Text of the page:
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Lead Story Goes After Fundraising of Obama Foe, the Chamber of Commerce

The Times leads with more scary wealthy anonymous Republican donors giving to the U.S. Chamber of Commerce, which the Obama administration has made its latest Public Enemy No. 1#: "The annual tax returns that the chamber releases include a list of all donations over $5,000, including 21 in 2008 that each exceed $1 million, one of them for $15 million. However, the chamber omits the donors' names....These records show that while the chamber boasts of representing more than three million businesses, and having approximately 300,000 members, nearly half of its $140 million in contributions in 2008 came from just 45 donors. Many of those large donations coincided with lobbying or political campaigns that potentially affected the donors."
On Friday morning the Times threw another front-page lifeline to the Democrats via a lead story on the U.S. Chamber of Commerce's "orchestrated campaign to become one of the most well-financed critics of the Obama administration."

The Times had previously rejected Obama's phony attacks on the chamber for funneling foreign donations into U.S. campaigns, which would be illegal. But the Times has no compunction against going after the Chamber from another angle, for the grievous sin of giving mostly to Republicans this election cycle, as reported by Eric Lipton, Mike McIntire, and Don Van Natta Jr.: "Large Donations Aid U.S. Chamber In Election Drive - Democrats Top Targets - Group Doesn't Disclose Names of Companies Giving Millions." (Editor's Note: Despite the headline's insinuation, the Chamber isn't required to disclose the names of the companies.)

The Times began by rattling off big names and donations to the Chamber from the likes of Prudential Financial and Dow Chemical, then got to the money paragraph:

And Goldman Sachs, Chevron Texaco, and Aegon, a multinational insurance company based in the Netherlands, donated more than $8 million in recent years to a chamber foundation that has been critical of growing federal regulation and spending. These large donations - none of which were publicly disclosed by the chamber, a tax-exempt group that keeps its donors secret, as it is allowed by law - offer a glimpse of the chamber's money-raising efforts, which it has ramped up recently in an orchestrated campaign to become one of the most well-financed critics of the Obama administration and an influential player in this fall's Congressional elections.

Throughout this election cycle, the Times has been unable to stop picking at one particular irritant - that after two cycles of business money flowing to Democrats, the tide has turned toward the GOP.

The chamber's increasingly aggressive role - including record spending in the midterm elections that supports Republicans more than 90 percent of the time - has made it a target of critics, including a few local chamber affiliates who fear it has become too partisan and hard-nosed in its fund-raising.

The Times kept hyping the anonymous nature of these few wealthy donors, as if the Democrats are bereft of wealthy Hollywood sugar daddies.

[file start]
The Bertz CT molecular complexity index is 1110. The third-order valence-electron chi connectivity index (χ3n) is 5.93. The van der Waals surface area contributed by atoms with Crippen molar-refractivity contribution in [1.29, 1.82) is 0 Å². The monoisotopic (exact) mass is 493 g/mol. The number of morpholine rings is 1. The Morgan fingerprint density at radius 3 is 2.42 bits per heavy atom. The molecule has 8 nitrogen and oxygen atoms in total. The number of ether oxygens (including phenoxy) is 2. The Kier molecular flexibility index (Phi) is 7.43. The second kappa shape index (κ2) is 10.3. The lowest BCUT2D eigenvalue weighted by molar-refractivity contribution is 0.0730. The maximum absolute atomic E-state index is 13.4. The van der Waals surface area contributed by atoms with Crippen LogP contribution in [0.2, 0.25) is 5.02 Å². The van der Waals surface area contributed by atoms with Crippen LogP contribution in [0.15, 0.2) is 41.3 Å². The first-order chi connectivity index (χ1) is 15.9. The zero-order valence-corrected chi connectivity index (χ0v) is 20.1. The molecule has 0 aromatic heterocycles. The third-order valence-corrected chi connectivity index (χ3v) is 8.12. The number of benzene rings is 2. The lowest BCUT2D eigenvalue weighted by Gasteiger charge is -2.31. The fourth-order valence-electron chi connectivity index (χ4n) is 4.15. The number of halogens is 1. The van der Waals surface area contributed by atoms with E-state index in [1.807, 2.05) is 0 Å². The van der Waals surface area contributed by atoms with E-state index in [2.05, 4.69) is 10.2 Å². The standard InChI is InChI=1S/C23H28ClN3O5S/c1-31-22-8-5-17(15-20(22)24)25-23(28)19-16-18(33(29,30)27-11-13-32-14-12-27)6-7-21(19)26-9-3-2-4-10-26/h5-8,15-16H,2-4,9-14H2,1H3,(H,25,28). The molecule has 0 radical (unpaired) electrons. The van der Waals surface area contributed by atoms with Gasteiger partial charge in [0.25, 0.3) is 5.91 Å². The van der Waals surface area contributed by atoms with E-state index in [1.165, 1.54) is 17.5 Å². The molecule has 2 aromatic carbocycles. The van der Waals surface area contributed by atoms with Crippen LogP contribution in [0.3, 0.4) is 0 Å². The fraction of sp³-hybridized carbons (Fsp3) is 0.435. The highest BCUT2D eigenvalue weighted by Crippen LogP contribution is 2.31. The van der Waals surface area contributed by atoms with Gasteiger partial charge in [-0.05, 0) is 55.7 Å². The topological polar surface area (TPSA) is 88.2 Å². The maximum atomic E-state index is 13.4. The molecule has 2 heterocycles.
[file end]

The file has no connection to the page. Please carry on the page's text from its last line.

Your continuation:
The annual tax returns that the chamber releases include a list of all donations over $5,000, including 21 in 2008 that each exceed $1 million, one of them for $15 million. However, the chamber omits the donors' names....These records show that while the chamber boasts of representing more than three million businesses, and having approximately 300,000 members, nearly half of its $140 million in contributions in 2008 came from just 45 donors. Many of those large donations coincided with lobbying or political campaigns that potentially affected the donors.

The Times couldn't help rehash the percentage of spending by the Chamber of Commerce benefiting Republicans or hurting Democrats.

In January, the chamber's president, Thomas J. Donohue, a former trucking lobbyist, announced that his group intended "to carry out the largest, most aggressive voter education and issue advocacy effort in our nearly 100-year history."

The words were carefully chosen, as the chamber asserts in filings with the Federal Election Commission that it is simply running issue ads during this election season. But a review of the nearly 70 chamber-produced ads found that 93 percent of those that have run nationwide that focus on the midterm elections either support Republican candidates or criticize their opponents.

Also on Friday, Eric Lichtblau and Michael Luo ran a typical GOP fundraising horror story (about Bob Perry, a prime funder of the Swift Boat Veterans for Truth) under a typical ominous headline: "Big Gifts to G.O.P. Groups Push Donor to New Level."

When Bob Perry, a wealthy home builder from Texas, emerged six years ago as a prime financer of the Swift Boat Veterans attack ads against Senator John Kerry, the 2004 Democratic presidential nominee, the political strategist Karl Rove was there to vouch for Mr. Perry.

"I've known him for 25 years," Mr. Rove said on Fox News. Back when Republicans were not so popular in Texas, Mr. Perry was one of the few wealthy Texans "willing to write checks to Republican candidates," Mr. Rove added.

Now Mr. Rove and his party are benefiting from his old friend's largess once again, as new federal disclosure reports this week showed that Mr. Perry has given $7 million since September to American Crossroads, the conservative group Mr. Rove helped start. Mr. Perry was the group's biggest donor.